When I documented that plan, I conceived rest stops at least once every two hours and built plenty of contingency time into the trip. I’m glad I did, as you would expect, there are always factors you can’t control. Foul weather has followed me across the state, Haul-packs astride low-loaders were testing the strength of bridges near Northam and work crews tackled great stretches of roadworks further along the way. Then of course there’s the obvious sightseeing opportunity that inevitably delays a holidaying traveller.

What I didn’t consider is the inevitable variations in sunrise and sunset times across WA. That Perth and Caiguna share the same time-zone is significant, in Caiguna (1000km east), sunset is full 40 minutes earlier than in Perth… that caught me out today. Even so, the journey management plan has been working, plenty of good rest stops… hydration (not just caffeination) and a reasonably healthy diet.

As I pulled into Caiguna, I felt that I had plenty left in the tank to continue (sunset aside), but was that really the case? I recently saw two superb presentations on fatigue management at the NRSPP Utilities forum. In particular, Dr Carmel Harrington’s presentation on sleep quality and deficit left a lasting impression. The combination of how well and how long we sleep is critical and as many travellers will attest, long and rested sleep is often difficult to come by. Worse still, habitually short-changing our 7-9 genuine hours of rested sleep can be masked by our conscious selves… in short, I could have convinced myself that I was good to continue, even if I wasn’t.

So I did stop at the right time. The shadows were lengthening, I’d covered a good distance, sunrise will be earlier and I need to adjust to a new timezone. Here’s to a good nights sleep.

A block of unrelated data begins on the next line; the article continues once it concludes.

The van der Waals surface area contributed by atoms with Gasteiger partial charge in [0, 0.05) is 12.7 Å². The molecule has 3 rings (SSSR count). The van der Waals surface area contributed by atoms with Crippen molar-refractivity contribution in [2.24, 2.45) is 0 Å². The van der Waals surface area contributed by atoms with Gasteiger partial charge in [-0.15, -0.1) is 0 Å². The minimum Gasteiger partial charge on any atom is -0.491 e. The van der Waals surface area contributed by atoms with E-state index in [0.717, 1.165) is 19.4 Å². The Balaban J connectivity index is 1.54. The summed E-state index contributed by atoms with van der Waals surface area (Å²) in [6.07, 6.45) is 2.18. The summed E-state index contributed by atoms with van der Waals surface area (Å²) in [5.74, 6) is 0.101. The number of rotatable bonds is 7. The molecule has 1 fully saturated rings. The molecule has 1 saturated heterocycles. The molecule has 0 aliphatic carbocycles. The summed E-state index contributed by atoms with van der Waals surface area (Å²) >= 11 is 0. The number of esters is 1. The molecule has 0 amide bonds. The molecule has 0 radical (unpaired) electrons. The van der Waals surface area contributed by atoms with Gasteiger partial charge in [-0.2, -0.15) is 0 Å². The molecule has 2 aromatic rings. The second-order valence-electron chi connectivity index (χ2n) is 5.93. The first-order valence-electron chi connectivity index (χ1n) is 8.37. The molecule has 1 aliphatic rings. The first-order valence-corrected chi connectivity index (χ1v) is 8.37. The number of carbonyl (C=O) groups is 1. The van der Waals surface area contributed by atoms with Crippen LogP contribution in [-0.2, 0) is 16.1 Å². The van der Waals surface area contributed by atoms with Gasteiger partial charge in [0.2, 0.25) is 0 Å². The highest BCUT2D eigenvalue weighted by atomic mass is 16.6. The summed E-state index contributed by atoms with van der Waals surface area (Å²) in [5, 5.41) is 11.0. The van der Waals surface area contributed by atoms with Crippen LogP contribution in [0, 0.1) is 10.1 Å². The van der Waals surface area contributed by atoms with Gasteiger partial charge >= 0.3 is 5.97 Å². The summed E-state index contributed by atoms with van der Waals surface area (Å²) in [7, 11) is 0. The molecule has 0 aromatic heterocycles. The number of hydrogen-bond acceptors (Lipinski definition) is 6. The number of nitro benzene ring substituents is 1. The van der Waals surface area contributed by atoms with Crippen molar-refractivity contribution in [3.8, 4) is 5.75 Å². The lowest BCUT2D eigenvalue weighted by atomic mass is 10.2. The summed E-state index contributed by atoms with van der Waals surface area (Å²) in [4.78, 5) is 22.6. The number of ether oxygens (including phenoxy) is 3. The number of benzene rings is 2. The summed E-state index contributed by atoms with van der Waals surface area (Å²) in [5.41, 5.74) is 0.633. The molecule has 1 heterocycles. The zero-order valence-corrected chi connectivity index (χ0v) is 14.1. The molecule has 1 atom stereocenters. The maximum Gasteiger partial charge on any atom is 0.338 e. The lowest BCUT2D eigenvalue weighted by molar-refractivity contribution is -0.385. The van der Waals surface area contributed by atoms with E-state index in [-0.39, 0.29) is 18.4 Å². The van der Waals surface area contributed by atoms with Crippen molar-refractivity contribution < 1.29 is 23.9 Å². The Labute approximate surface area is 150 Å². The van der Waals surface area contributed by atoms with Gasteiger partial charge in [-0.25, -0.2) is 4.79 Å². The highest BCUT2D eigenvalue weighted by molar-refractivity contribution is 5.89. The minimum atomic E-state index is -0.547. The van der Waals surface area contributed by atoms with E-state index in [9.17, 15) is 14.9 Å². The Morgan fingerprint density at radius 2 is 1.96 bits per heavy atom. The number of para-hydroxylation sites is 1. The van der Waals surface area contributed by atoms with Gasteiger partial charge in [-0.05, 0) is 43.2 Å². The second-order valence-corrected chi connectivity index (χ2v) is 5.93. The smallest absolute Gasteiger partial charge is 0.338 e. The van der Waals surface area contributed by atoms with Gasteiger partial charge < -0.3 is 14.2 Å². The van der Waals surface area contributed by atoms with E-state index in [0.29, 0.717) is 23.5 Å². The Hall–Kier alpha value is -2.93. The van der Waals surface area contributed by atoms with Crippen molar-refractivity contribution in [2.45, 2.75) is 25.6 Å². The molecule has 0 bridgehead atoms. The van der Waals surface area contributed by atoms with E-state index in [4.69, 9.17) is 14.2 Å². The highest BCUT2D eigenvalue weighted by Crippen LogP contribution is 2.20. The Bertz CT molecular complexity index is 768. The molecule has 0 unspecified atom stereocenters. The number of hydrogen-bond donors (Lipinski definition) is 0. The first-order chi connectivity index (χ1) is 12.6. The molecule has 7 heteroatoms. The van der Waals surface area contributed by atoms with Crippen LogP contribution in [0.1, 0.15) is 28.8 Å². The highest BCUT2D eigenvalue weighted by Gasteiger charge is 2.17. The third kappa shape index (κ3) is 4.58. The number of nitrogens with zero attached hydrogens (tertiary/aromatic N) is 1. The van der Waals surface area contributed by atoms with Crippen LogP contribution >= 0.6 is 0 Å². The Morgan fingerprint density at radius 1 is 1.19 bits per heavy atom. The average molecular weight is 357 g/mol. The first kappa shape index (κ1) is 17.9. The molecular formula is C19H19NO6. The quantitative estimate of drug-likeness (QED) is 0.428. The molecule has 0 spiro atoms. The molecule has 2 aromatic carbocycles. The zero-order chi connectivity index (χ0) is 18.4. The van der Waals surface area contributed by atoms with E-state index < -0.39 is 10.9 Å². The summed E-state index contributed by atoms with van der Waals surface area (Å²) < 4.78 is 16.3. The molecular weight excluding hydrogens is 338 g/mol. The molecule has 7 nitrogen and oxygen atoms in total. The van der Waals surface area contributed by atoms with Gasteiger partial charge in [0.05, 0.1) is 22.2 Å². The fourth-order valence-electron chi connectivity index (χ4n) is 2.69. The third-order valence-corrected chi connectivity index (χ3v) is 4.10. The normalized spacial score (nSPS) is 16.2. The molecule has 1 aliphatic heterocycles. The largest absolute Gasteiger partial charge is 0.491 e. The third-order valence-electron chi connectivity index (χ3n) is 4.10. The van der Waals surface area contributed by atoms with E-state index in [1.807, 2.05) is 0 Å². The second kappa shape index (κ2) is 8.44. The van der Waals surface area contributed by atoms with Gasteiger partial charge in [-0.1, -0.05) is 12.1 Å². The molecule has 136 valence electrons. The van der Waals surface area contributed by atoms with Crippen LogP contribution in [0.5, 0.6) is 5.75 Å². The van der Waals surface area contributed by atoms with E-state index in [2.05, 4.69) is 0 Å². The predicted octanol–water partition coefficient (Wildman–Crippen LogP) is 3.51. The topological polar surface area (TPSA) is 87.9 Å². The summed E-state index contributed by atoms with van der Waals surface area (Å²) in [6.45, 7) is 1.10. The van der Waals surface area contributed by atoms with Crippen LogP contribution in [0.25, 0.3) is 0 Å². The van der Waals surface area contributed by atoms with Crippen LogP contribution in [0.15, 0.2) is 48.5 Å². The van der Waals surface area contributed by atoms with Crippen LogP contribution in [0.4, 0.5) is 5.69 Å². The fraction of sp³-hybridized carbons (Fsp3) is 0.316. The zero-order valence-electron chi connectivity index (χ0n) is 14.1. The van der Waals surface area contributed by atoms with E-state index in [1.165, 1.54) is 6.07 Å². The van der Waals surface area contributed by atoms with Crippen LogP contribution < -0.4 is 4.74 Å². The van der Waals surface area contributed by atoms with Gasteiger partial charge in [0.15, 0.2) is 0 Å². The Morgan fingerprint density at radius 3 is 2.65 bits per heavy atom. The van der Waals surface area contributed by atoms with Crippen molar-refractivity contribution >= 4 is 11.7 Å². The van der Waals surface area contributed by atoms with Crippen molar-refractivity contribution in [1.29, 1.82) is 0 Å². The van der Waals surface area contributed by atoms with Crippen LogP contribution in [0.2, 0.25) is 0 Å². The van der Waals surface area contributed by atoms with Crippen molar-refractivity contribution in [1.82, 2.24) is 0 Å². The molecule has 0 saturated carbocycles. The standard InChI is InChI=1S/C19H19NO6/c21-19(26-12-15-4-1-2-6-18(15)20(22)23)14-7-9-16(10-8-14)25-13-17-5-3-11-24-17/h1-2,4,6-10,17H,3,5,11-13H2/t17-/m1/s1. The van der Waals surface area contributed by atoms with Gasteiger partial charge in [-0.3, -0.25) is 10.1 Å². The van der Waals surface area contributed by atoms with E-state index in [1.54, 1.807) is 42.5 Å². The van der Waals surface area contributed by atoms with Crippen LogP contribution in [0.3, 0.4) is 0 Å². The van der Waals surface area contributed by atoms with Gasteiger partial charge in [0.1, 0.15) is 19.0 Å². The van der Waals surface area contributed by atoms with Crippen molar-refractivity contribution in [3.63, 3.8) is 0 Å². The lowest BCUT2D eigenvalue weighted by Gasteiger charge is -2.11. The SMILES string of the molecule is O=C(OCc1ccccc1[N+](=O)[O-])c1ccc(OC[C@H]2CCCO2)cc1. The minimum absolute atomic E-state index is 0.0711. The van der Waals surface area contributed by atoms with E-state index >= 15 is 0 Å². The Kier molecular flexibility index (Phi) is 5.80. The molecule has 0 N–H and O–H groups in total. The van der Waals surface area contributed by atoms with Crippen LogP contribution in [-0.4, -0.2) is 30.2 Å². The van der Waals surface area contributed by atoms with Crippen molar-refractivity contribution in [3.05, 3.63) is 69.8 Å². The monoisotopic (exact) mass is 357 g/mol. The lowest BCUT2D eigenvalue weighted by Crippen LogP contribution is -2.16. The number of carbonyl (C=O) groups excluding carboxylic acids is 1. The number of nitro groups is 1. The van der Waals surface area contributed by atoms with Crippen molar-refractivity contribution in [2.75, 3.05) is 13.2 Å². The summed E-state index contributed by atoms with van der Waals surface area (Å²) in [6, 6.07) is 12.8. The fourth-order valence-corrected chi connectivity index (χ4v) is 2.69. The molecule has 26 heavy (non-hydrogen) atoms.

There’s no way I’d have set off across country if I wasn’t going to be confident and comfortable in the vehicle I’m driving. Those of you reading who are involved in the automotive industry know  the Mitsubishi Outlander PHEV is a capable vehicle and that the criteria I was expecting was always going to be met. Quite frankly i’ve seen many older and far less impressive vehicles traversing the country over the last couple of days and I wouldn’t swap places.

This is the main highway across our country and thousands upon thousands traverse it every year, it’s one of the great road trips but honestly, I’m not beating a path through virgin scrub. Nevertheless, it’s  not without risk or potential discomfort.

I’m not a professional driver or automotive technician, I’m a fleet manager working to deliver the best mobile workplace possible. I’m also the average driver, with my own preferences, capabilities and shortcomings, likes and dislikes. I know when I feel confident and secure on the road and I know what concerns me.

I have to praise the PHEV for it’s performance on the highway, putting aside the frugal fuel consumption, the vehicle really impresses with its passing power. It also feels rocksteady even on  less than pristine sections of highway and handles well on the occasional bend (we are talking the Nullarbor). I’ve already talked about  the adaptive cruise, AEB and lane departure features on top of 5 Star ANCAP,  as a whole package the car just leaves you feeling confident, comfortable and safe in the drivers seat.

Given it also has plenty of carrying capacity for my luxury rollout swag, coffee machine, milk frother and soft pillow, I’m really quite impressed… and comfortable outside the car as well.

More info about Tim’s trip can be found at the Fleet Strategy and Launch Site websites